That said, Fiennes is as good as he has ever been as Gustave, a boss, mentor, father figure, and companion whose authority is matched only by his compassion. Although it’s incredibly entertaining to watch the actor pore over the minutiae of his job, tending to its intricacies with a microscopic and sincere level of attention, the character’s breaks in propriety – his occasional “aw, fuck it” – lend Gustave a vulnerability that makes him sympathetic, even at his most intractable.
As Zero, meanwhile, Revolori is equally terrific, absorbing Fiennes’ verbal assaults with the serenity of someone truly underprivileged. The role is a tough one because it demands first and foremost that someone keep up with Fiennes’ dervish-like energy, but also because it requires an unspoken substance, a disposition that constantly recognizes two things – opportunity and friendship – regardless of the circumstances in which he, or they, land. Because it’s the kind of performance that can be mistaken for unemotive, Revolori may go overlooked among the ensemble’s deep bench of talent, but like, say, Oscar Isaac in Inside Llewyn Davis, he’s a skillful performer with talent and promise to spare.
Anderson’s use of the rest of his constantly-growing repertory company – Brody, Jason Schwartzman, Tilda Swinton, Jeff Goldblum, Bob Balaban, Owen Wilson, and of course Bill Murray – is more dexterous than ever here, plugging each of them into characters where they shine brightly, no matter how briefly. And remarkably, he somehow avoids overstuffing the film with too many people and too much information, even as his construction of the universe around the Grand Budapest feels more vibrant and immersive than any he’s created before.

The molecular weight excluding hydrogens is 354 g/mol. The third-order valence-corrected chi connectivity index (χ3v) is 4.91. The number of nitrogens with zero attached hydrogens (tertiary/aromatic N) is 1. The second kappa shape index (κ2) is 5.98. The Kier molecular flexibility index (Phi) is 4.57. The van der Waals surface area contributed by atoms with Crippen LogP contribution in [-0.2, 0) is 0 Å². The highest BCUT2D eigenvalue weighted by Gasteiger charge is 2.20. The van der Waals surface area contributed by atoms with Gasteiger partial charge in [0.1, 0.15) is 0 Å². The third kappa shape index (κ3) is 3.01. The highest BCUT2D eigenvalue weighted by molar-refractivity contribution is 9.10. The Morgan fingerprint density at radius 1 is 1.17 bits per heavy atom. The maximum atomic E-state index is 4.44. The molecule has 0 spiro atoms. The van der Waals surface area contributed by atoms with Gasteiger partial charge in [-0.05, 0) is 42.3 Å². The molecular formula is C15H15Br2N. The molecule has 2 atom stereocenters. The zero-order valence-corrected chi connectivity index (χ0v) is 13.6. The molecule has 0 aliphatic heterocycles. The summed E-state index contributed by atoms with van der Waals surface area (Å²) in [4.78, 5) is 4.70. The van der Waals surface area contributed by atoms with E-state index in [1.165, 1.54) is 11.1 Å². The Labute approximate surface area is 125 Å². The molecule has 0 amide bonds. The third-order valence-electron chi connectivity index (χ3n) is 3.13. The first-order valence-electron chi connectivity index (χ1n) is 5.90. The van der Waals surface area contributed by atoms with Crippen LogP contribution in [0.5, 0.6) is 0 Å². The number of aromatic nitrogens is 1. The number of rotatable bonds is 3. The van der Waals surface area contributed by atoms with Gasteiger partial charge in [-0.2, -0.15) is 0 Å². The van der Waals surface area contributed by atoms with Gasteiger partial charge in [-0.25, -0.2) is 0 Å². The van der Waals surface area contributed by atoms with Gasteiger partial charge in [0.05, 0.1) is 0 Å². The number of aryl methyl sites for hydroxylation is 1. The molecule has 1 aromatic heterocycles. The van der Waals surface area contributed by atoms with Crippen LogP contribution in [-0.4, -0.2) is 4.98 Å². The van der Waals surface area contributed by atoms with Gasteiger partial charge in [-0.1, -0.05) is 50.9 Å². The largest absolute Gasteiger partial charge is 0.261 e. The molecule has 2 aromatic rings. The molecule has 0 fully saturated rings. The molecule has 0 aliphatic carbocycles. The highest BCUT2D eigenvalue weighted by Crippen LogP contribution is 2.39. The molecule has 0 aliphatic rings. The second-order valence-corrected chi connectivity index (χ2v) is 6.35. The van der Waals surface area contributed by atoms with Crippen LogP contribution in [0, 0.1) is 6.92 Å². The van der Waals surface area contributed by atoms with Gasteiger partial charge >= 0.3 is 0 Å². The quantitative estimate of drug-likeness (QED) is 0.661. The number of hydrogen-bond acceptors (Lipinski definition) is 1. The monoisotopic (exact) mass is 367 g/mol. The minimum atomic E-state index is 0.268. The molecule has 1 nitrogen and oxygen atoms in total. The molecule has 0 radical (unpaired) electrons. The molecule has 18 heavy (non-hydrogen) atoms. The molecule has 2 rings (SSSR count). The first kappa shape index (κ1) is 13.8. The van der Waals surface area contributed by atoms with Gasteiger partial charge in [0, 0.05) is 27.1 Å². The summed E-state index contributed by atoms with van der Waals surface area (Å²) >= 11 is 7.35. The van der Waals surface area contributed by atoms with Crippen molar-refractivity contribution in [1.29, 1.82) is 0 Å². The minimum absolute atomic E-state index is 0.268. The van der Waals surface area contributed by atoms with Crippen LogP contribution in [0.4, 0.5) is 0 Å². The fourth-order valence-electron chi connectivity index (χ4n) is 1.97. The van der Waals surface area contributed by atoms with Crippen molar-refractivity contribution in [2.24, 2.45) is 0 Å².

But in a story this archly embroidered, how important is it that we care about those who die? Or that for every one of Gustave’s skillful evasions of Nazi authority, there were countless others whose defenses were not so successful? Suffice it to say that is not what Anderson wanted to focus on, and it’s not the film he wanted to make. But notwithstanding the resounding charm of a well-told story, the melancholy passing of time – the hotel’s forgivable descent into disrepair, and the accompanying losses endured by its survivors – feels less powerful than the adventuresome heyday that preceded it.
Ultimately, Anderson’s work here is, by and large, artistically triumphant, weaving anecdotal vignettes, real (well, approximate) history, and skillful fiction into a rich and very funny tapestry of tragedy and resilience. But with even the pretense of actual wartime horrors – much less genuinely profound personal losses – providing a subtext for an adventure built precisely to fit the dreamiest Dream House ever built, The Grand Budapest Hotel feels like it has been exactingly assembled from all of the right parts, but maybe displayed in the wrong location.